In the sandwich method, an analytical target can be analyzed by the following procedures, for example, but the procedures are not particularly limited thereto. First, a primary antibody and a secondary antibody having specificity for an analytical target (an antigen) have previously been prepared by the aforementioned method. In addition, the primary antibody has previously been labeled. The second antibody is immobilized on a suitable insoluble thin-membrane support (e.g. a nitrocellulose membrane, a glass fiber membrane, a nylon membrane, a cellulose membrane, etc.), and it is then allowed to come into contact with a test sample (or an extract thereof) that is likely to contain the analytical target (the antigen). If the analytical target actually exists in the test sample, an antigen-antibody reaction occurs. This antigen-antibody reaction can be carried out in the same manner as that of an ordinary antigen-antibody reaction. At the same time of the antigen-antibody reaction or after completion of the reaction, an excessive amount of the labeled primary antibody is further allowed to come into contact with the resultant. If the analytical target exists in the test sample, an immune complex of the immobilized second antibody, the analytical target (antigen) and the labeled primary antibody is formed.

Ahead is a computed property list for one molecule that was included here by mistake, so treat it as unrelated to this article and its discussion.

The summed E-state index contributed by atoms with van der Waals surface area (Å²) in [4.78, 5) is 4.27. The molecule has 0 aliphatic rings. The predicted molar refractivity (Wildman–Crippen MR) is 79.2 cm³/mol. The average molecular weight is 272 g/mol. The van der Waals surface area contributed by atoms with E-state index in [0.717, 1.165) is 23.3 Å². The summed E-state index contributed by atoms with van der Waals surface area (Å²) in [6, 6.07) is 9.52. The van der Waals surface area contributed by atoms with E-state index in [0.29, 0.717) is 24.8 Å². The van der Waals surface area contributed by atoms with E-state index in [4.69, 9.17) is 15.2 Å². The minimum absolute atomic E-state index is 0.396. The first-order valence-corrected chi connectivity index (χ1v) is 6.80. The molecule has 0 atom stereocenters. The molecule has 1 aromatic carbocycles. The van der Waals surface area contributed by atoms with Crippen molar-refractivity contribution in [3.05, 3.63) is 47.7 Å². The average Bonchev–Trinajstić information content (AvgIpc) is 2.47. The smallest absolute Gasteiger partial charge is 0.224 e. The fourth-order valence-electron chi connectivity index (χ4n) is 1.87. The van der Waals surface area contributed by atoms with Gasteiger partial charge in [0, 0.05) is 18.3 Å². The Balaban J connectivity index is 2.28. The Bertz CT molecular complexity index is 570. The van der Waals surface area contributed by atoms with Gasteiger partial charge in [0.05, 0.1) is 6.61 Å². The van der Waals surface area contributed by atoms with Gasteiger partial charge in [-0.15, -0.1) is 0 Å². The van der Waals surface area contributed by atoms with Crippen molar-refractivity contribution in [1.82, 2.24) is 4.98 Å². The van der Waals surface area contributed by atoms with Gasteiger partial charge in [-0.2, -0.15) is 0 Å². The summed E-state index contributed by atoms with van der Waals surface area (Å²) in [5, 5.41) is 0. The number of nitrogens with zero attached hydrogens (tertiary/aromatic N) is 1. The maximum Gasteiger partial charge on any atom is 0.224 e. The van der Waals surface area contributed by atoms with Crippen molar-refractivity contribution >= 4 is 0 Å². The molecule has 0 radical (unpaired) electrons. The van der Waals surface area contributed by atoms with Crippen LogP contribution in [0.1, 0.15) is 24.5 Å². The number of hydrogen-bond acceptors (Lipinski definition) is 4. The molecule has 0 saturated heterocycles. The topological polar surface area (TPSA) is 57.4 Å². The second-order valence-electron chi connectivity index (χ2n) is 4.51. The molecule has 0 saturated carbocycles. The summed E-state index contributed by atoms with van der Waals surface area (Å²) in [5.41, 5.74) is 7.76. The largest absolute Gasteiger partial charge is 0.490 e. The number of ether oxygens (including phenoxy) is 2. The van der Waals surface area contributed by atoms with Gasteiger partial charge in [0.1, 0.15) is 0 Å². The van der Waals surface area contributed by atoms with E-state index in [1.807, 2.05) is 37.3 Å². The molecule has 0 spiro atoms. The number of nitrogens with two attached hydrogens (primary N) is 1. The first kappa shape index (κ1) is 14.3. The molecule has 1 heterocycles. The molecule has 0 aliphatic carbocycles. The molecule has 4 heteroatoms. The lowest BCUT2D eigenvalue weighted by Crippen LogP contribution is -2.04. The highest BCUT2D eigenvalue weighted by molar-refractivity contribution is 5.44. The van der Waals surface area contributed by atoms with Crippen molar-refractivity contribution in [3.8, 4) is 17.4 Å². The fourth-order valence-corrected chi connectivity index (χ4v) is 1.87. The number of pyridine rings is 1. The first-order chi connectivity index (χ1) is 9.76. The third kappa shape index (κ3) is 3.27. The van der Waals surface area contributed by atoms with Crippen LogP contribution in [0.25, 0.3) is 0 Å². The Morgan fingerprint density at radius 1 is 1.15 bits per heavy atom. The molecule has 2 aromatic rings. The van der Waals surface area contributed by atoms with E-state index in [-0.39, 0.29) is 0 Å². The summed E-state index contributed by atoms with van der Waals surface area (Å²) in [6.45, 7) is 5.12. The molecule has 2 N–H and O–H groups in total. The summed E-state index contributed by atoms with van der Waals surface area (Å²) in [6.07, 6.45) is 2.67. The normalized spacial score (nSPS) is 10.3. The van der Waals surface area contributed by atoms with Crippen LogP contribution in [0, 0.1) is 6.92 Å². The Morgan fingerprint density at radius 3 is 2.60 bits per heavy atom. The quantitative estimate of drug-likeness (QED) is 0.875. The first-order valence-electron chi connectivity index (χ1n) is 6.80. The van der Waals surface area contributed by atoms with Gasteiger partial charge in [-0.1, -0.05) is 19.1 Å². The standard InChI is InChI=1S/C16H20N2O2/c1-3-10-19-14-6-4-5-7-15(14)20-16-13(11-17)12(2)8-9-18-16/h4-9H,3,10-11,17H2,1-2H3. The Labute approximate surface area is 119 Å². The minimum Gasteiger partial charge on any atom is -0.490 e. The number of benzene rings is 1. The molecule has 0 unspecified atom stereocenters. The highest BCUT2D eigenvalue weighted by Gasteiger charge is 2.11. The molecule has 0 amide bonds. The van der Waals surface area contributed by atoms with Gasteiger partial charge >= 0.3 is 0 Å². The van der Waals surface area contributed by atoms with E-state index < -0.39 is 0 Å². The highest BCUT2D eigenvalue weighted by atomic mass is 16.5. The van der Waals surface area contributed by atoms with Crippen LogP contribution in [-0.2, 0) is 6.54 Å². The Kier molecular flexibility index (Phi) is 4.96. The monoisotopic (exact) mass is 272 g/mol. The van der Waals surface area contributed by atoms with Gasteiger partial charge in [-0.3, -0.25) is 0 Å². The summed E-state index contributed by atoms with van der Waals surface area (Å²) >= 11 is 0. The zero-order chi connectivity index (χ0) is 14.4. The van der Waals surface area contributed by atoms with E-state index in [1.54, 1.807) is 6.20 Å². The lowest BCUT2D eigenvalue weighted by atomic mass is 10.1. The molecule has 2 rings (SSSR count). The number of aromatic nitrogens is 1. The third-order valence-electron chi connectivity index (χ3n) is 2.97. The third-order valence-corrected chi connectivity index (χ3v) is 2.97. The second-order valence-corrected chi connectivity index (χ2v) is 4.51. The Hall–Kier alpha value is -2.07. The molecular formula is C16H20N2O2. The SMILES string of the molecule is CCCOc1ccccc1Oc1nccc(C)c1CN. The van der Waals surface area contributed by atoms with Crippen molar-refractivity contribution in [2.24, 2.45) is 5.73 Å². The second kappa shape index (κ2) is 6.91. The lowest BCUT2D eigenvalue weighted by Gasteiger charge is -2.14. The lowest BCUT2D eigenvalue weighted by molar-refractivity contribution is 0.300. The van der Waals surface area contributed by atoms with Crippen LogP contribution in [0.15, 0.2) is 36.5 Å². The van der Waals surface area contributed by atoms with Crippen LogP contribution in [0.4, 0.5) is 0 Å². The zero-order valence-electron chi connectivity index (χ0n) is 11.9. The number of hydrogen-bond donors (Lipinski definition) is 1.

In the sandwich method, after completion of the reaction of the immobilized primary antibody, the analytical target (antigen) and the secondary antibody, the labeled secondary antibody that has not formed the aforementioned immune complex is removed. Subsequently, a region of the insoluble thin-membrane support, on which the second antibody has been immobilized, may be observed so as to detect or quantify the labeling substance, and detect the presence or absence of the analyte in the test sample or measure the amount of the analyte. Alternatively, a metal ion and a reducing agent are supplied, so that a signal from the labeling substance of the labeled primary antibody that has formed the aforementioned immune complex may be amplified and detected. Otherwise, a metal ion and a reducing agent are added to the labeled primary antibody, and they are simultaneously added to the thin-membrane support, so that a signal from the labeling substance of the labeled secondary antibody that has formed the aforementioned immune complex may be amplified, detected and measured.